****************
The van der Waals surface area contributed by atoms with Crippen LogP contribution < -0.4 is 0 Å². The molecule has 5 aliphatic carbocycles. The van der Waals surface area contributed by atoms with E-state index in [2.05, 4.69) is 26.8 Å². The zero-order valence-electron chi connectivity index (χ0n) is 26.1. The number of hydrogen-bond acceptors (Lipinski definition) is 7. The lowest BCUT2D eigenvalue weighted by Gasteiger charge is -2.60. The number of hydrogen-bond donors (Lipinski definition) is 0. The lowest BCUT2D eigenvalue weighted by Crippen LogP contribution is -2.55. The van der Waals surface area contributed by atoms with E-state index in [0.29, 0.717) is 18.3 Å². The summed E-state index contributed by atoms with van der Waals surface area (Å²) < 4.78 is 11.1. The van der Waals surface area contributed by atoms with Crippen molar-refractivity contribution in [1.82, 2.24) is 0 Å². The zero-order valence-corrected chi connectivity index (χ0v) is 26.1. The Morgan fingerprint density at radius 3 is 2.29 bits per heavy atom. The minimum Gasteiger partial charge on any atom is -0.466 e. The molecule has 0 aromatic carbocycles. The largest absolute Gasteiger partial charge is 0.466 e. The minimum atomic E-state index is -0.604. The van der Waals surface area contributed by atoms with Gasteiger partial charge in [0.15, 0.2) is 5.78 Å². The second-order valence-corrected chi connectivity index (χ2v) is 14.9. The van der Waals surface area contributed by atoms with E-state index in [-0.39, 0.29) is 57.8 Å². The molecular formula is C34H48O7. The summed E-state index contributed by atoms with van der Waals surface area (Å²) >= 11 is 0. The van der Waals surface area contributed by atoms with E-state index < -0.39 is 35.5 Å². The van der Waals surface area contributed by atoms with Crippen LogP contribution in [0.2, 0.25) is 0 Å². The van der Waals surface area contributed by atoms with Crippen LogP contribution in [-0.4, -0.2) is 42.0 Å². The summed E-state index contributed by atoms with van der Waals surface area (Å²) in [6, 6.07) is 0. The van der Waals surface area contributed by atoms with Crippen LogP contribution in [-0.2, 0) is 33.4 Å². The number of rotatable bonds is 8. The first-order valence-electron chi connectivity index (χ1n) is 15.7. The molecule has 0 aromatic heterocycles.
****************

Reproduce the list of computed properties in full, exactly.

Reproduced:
The van der Waals surface area contributed by atoms with Crippen LogP contribution < -0.4 is 0 Å². The molecule has 5 aliphatic carbocycles. The van der Waals surface area contributed by atoms with E-state index in [2.05, 4.69) is 26.8 Å². The zero-order valence-electron chi connectivity index (χ0n) is 26.1. The number of hydrogen-bond acceptors (Lipinski definition) is 7. The lowest BCUT2D eigenvalue weighted by Gasteiger charge is -2.60. The number of hydrogen-bond donors (Lipinski definition) is 0. The lowest BCUT2D eigenvalue weighted by Crippen LogP contribution is -2.55. The van der Waals surface area contributed by atoms with E-state index in [0.29, 0.717) is 18.3 Å². The summed E-state index contributed by atoms with van der Waals surface area (Å²) < 4.78 is 11.1. The van der Waals surface area contributed by atoms with Crippen molar-refractivity contribution in [1.82, 2.24) is 0 Å². The zero-order valence-corrected chi connectivity index (χ0v) is 26.1. The Morgan fingerprint density at radius 3 is 2.29 bits per heavy atom. The minimum Gasteiger partial charge on any atom is -0.466 e. The molecule has 0 aromatic carbocycles. The largest absolute Gasteiger partial charge is 0.466 e. The minimum atomic E-state index is -0.604. The van der Waals surface area contributed by atoms with Gasteiger partial charge in [0.15, 0.2) is 5.78 Å². The second-order valence-corrected chi connectivity index (χ2v) is 14.9. The van der Waals surface area contributed by atoms with E-state index in [-0.39, 0.29) is 57.8 Å². The molecular formula is C34H48O7. The summed E-state index contributed by atoms with van der Waals surface area (Å²) >= 11 is 0. The van der Waals surface area contributed by atoms with E-state index < -0.39 is 35.5 Å². The van der Waals surface area contributed by atoms with Crippen LogP contribution in [0.2, 0.25) is 0 Å². The van der Waals surface area contributed by atoms with Crippen LogP contribution in [-0.4, -0.2) is 42.0 Å². The summed E-state index contributed by atoms with van der Waals surface area (Å²) in [6, 6.07) is 0. The van der Waals surface area contributed by atoms with Crippen LogP contribution in [-0.2, 0) is 33.4 Å². The number of rotatable bonds is 8. The first-order valence-electron chi connectivity index (χ1n) is 15.7. The molecule has 0 aromatic heterocycles.